Egypt: Salafi Sex Scandals
Posted by Raymond on June 16, 2012 3:16 PM
Over at Gatestone Institute (via  RaymondIbrahim.com) I discuss last week's sex scandal revolving around a Salafi MP and the characteristic way he and his allies responded:
Sheikh Ali Wanis, an Egyptian parliament member and prominent figure in the Nour Party—the Salafi party which preaches a return to early Islam based on Muhammad's practices—was recently caught in a "compromising position" with a female other than his legal spouse(s). According to official reports, police found a parked car on a dark farm road and went to investigate. They found a man, with the Salafi trademark beard, performing an "indecent act" with a "young girl," who was later reported as being 19-years-old. Continue reading to find out.
First, the Salafi MP told police that she was his fiancé; later, he claimed the teenage girl was his niece. One video clip shows Wanis immediately after he was arrested by police, imploring one of the officers not to report him.
Now, however, that the police did expose him—and now that it has been shown that the girl is neither his fiancé nor his niece—Wanis' story has changed yet again: according to him, this was all a "set up" by the ruling military and its security apparatus, all meant to defame him and the Salafi Nour party (somewhat reminiscent of when another Salafi politician told police that his face was bandaged because he was injured in a carjacking—when in fact he had a cosmetic nose job).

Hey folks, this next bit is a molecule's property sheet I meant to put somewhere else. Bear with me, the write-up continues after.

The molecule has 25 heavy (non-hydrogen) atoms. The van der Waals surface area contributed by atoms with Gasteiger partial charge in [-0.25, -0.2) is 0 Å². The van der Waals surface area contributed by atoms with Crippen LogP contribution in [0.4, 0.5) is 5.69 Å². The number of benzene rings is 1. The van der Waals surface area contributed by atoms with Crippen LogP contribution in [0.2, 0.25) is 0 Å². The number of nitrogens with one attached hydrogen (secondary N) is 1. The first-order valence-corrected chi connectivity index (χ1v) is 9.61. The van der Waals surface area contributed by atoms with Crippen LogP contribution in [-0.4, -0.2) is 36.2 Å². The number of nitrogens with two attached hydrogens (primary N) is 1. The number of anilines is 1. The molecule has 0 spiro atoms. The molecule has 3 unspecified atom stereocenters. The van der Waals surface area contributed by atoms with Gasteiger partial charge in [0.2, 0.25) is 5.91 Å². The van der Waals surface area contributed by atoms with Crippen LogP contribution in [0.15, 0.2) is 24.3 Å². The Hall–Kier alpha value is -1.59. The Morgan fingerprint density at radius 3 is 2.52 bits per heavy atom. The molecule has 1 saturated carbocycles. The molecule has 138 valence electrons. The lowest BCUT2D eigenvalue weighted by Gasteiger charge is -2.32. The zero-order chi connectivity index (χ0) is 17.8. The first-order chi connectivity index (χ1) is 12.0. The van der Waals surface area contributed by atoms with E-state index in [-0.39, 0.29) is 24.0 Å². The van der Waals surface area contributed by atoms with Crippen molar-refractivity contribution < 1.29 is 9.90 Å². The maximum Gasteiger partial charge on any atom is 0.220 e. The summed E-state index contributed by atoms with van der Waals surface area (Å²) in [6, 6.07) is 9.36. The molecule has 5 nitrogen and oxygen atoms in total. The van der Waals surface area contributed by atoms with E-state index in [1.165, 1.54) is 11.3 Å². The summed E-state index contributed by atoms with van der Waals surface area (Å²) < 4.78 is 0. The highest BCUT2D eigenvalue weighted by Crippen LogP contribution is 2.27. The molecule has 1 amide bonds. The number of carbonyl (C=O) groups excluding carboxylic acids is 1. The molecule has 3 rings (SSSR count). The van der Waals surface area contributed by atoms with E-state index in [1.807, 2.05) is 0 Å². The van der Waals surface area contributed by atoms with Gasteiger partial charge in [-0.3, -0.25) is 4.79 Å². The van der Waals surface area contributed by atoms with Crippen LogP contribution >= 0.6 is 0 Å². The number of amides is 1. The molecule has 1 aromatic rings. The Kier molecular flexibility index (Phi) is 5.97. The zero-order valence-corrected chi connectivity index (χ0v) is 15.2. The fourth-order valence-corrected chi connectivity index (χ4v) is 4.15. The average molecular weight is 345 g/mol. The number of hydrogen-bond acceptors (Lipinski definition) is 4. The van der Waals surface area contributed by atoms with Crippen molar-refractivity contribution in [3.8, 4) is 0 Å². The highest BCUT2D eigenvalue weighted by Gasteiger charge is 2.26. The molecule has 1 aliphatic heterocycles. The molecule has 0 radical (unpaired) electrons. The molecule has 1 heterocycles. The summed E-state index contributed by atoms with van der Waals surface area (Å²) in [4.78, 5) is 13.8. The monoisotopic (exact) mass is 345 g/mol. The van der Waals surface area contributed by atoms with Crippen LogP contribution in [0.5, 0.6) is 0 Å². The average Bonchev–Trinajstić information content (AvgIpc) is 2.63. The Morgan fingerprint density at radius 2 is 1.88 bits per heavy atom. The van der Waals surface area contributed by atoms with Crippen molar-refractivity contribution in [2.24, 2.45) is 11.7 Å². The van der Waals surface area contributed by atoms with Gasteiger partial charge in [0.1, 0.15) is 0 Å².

Still trying to maintain an aura of piety, Wanis even quoted the Koran in a statement meant to exonerate him as falsely accused: "O you who believe! If a wicked person comes to you with any news, ascertain the truth, lest you harm people unwittingly, and afterwards become full of repentance for what you have done" (Koran 49:6).
And what did his "ultraconservative" and "upright" Salafi colleagues do—they who constantly preach "morality," the need for the hijab, and the segregation of the sexes"? Did they renounce him? Perhaps a bit of public whipping, to atone for his sins? Did they, in "righteous indignation," do what two Egyptian brothers recently did when they thought their sister was being "immoral"—slaughter her, the mother, and aunt?...
Article printed from Jihad Watch: http://www.jihadwatch.org/2012/06/egypt-salafi-sex-scandals.htmlURLs in this post: